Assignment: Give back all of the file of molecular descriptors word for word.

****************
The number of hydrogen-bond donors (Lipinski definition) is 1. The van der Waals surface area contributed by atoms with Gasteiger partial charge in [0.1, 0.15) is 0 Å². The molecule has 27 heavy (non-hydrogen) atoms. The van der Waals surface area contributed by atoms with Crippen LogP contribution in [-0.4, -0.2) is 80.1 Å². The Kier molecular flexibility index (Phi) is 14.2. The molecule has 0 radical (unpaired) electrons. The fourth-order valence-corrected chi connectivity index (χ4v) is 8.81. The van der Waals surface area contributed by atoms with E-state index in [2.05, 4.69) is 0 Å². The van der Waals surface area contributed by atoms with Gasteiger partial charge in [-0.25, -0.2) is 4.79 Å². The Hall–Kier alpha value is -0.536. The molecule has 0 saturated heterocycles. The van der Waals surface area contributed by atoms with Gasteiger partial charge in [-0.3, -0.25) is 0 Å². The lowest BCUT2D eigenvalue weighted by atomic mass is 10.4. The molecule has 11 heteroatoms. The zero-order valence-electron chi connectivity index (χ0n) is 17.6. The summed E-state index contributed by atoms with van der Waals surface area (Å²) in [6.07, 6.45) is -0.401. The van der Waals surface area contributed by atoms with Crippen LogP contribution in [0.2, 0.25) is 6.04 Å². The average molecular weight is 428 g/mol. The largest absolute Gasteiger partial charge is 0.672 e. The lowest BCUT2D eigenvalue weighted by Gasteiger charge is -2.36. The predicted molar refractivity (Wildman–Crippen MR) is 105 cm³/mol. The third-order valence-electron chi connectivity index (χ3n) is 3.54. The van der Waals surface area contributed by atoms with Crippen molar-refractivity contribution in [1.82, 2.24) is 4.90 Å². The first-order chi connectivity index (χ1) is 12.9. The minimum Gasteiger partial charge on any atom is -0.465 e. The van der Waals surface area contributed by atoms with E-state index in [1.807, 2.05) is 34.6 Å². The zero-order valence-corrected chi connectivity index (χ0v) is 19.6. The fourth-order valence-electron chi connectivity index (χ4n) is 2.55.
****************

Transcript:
The number of hydrogen-bond donors (Lipinski definition) is 1. The van der Waals surface area contributed by atoms with Gasteiger partial charge in [0.1, 0.15) is 0 Å². The molecule has 27 heavy (non-hydrogen) atoms. The van der Waals surface area contributed by atoms with Crippen LogP contribution in [-0.4, -0.2) is 80.1 Å². The Kier molecular flexibility index (Phi) is 14.2. The molecule has 0 radical (unpaired) electrons. The fourth-order valence-corrected chi connectivity index (χ4v) is 8.81. The van der Waals surface area contributed by atoms with E-state index in [2.05, 4.69) is 0 Å². The van der Waals surface area contributed by atoms with Gasteiger partial charge in [-0.25, -0.2) is 4.79 Å². The Hall–Kier alpha value is -0.536. The molecule has 0 saturated heterocycles. The van der Waals surface area contributed by atoms with Gasteiger partial charge in [-0.3, -0.25) is 0 Å². The lowest BCUT2D eigenvalue weighted by atomic mass is 10.4. The molecule has 11 heteroatoms. The zero-order valence-electron chi connectivity index (χ0n) is 17.6. The summed E-state index contributed by atoms with van der Waals surface area (Å²) in [6.07, 6.45) is -0.401. The van der Waals surface area contributed by atoms with Crippen LogP contribution in [0.2, 0.25) is 6.04 Å². The average molecular weight is 428 g/mol. The largest absolute Gasteiger partial charge is 0.672 e. The lowest BCUT2D eigenvalue weighted by Gasteiger charge is -2.36. The predicted molar refractivity (Wildman–Crippen MR) is 105 cm³/mol. The third-order valence-electron chi connectivity index (χ3n) is 3.54. The van der Waals surface area contributed by atoms with Crippen molar-refractivity contribution in [1.82, 2.24) is 4.90 Å². The first-order chi connectivity index (χ1) is 12.9. The minimum Gasteiger partial charge on any atom is -0.465 e. The van der Waals surface area contributed by atoms with E-state index in [1.807, 2.05) is 34.6 Å². The zero-order valence-corrected chi connectivity index (χ0v) is 19.6. The fourth-order valence-electron chi connectivity index (χ4n) is 2.55.